The Black Tulip

by Alexandre Dumas

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11. Cornelius van Baerle's Will

Rosa had not been mistaken; the judges came on the following day to the Buytenhof, and proceeded with the trial of Cornelius van Baerle. The examination, however, did not last long, it having appeared on evidence that Cornelius had kept at his house that fatal correspondence of the brothers De Witt with France.

He did not deny it.

The only point about which there seemed any difficulty was whether this correspondence had been intrusted to him by his godfather, Cornelius de Witt.

But as, since the death of those two martyrs, Van Baerle had no longer any reason for withholding the truth, he not only did not deny that the parcel had been delivered to him by Cornelius de Witt himself, but he also stated all the circumstances under which it was done.

This confession involved the godson in the crime of the godfather; manifest complicity being considered to exist between Cornelius de Witt and Cornelius van Baerle.

The honest doctor did not confine himself to this avowal, but told the whole truth with regard to his own tastes, habits, and daily life. He described his indifference to politics, his love of study, of the fine arts, of science, and of flowers. He explained that, since the day when Cornelius de Witt handed to him the parcel at Dort, he himself had never touched, nor even noticed it.

To this it was objected, that in this respect he could not possibly be speaking the truth, since the papers had been deposited in a press in which both his hands and his eyes must have been engaged every day.

Cornelius answered that it was indeed so; that, however, he never put his hand into the press but to ascertain whether his bulbs were dry, and that he never looked into it but to see if they were beginning to sprout.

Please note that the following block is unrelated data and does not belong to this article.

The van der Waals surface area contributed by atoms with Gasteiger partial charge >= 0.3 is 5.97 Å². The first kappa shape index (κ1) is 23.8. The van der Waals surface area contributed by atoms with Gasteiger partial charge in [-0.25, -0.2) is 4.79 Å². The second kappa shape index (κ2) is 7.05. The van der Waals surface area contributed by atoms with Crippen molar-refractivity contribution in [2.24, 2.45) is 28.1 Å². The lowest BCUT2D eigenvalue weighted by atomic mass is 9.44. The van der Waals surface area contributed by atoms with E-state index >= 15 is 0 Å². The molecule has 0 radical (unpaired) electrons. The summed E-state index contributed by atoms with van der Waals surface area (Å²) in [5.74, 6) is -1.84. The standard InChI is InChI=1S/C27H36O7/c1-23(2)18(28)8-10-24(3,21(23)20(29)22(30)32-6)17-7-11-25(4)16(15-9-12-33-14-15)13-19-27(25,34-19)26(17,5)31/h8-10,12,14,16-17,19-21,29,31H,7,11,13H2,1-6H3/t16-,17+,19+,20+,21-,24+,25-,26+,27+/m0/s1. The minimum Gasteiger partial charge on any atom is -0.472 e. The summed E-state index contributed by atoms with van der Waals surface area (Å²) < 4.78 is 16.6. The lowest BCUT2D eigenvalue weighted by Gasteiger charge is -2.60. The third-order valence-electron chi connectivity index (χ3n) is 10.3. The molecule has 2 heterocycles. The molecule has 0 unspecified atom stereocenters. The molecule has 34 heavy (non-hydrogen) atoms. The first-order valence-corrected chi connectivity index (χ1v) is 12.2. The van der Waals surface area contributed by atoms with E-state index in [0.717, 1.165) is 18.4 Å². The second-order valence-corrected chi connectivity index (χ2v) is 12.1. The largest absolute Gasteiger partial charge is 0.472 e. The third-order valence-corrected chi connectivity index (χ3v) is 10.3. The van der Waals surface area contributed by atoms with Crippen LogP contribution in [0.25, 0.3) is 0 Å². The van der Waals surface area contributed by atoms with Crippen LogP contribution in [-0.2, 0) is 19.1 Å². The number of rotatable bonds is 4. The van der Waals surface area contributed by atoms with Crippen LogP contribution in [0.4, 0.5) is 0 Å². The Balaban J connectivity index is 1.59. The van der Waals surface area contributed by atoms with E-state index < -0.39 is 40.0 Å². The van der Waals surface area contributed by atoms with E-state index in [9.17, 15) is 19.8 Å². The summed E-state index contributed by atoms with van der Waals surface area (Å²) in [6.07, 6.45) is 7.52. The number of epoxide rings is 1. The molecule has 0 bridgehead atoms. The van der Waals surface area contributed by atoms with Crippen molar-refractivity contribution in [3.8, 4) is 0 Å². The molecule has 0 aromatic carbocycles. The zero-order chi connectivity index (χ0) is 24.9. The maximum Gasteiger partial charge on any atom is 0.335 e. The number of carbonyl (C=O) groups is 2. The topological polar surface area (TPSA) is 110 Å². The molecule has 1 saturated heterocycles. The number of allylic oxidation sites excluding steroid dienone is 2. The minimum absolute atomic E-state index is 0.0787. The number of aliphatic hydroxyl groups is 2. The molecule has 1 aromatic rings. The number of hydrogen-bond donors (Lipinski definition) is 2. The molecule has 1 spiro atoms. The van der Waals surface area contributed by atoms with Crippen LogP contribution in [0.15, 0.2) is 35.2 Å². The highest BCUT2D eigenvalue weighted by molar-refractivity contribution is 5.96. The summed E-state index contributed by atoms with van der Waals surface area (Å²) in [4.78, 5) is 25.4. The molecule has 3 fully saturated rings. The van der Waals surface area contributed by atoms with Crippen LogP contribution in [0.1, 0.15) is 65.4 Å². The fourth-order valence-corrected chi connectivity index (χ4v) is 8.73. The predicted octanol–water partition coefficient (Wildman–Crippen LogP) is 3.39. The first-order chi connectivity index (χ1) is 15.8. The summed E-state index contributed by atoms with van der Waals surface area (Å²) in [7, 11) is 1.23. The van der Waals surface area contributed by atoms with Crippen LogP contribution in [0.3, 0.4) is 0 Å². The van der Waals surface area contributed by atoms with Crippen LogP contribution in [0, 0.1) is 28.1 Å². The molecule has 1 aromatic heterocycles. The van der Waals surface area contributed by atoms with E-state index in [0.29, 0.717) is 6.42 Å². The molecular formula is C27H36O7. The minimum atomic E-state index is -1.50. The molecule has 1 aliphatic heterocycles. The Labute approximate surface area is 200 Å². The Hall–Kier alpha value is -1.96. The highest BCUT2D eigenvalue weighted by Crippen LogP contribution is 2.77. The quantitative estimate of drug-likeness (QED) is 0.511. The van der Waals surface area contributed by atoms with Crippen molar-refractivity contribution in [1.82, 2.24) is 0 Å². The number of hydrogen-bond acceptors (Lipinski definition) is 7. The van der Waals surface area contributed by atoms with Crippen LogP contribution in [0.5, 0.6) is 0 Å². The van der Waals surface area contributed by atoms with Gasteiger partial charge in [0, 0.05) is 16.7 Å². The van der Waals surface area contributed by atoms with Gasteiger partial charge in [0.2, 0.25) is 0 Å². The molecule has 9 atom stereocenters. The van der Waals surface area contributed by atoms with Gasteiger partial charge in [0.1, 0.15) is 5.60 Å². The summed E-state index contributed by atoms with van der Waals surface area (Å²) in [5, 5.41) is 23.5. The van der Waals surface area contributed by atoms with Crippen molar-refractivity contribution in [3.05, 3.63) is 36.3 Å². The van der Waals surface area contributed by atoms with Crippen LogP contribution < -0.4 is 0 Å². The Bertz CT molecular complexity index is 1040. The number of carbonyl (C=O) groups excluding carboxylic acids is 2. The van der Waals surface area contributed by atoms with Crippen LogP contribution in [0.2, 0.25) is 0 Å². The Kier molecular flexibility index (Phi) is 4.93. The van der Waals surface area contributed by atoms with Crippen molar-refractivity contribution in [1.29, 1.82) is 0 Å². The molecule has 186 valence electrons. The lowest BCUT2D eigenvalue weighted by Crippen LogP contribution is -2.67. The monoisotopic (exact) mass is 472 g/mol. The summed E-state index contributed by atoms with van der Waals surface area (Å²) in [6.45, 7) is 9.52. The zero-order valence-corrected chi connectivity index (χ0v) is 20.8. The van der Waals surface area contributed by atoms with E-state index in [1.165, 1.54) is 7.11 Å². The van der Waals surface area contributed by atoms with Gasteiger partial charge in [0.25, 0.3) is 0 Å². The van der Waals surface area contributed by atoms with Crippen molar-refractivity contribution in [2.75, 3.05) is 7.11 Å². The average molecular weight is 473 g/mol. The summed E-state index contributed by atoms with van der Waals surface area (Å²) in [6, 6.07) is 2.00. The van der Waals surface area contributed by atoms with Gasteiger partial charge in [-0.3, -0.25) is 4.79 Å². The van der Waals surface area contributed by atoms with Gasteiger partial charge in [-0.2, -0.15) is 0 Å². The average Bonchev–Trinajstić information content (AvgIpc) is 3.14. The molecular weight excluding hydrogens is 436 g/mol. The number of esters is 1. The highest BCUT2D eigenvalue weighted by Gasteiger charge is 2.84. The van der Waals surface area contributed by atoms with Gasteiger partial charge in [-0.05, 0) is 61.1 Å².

To this again it was objected, that his pretended indifference respecting this deposit was not to be reasonably entertained, as he could not have received such papers from the hand of his godfather without being made acquainted with their important character.

He replied that his godfather Cornelius loved him too well, and, above all, that he was too considerate a man to have communicated to him anything of the contents of the parcel, well knowing that such a confidence would only have caused anxiety to him who received it.

To this it was objected that, if De Witt had wished to act in such a way, he would have added to the parcel, in case of accidents, a certificate setting forth that his godson was an entire stranger to the nature of this correspondence, or at least he would during his trial have written a letter to him, which might be produced as his justification.

Cornelius replied that undoubtedly his godfather could not have thought that there was any risk for the safety of his deposit, hidden as it was in a press which was looked upon as sacred as the tabernacle by the whole household of Van Baerle; and that consequently he had considered the certificate as useless. As to a letter, he certainly had some remembrance that some moments previous to his arrest, whilst he was absorbed in the contemplation of one of the rarest of his bulbs, John de Witt's servant entered his dry-room, and handed to him a paper, but the whole was to him only like a vague dream; the servant had disappeared, and as to the paper, perhaps it might be found if a proper search were made.

As far as Craeke was concerned, it was impossible to find him, as he had left Holland.

The paper also was not very likely to be found, and no one gave himself the trouble to look for it.

Cornelius himself did not much press this point, since, even supposing that the paper should turn up, it could not have any direct connection with the correspondence which constituted the crime.

The judges wished to make it appear as though they wanted to urge Cornelius to make a better defence; they displayed that benevolent patience which is generally a sign of the magistrate's being interested for the prisoner, or of a man's having so completely got the better of his adversary that he needs no longer any oppressive means to ruin him.

Cornelius did not accept of this hypocritical protection, and in a last answer, which he set forth with the noble bearing of a martyr and the calm serenity of a righteous man, he said, --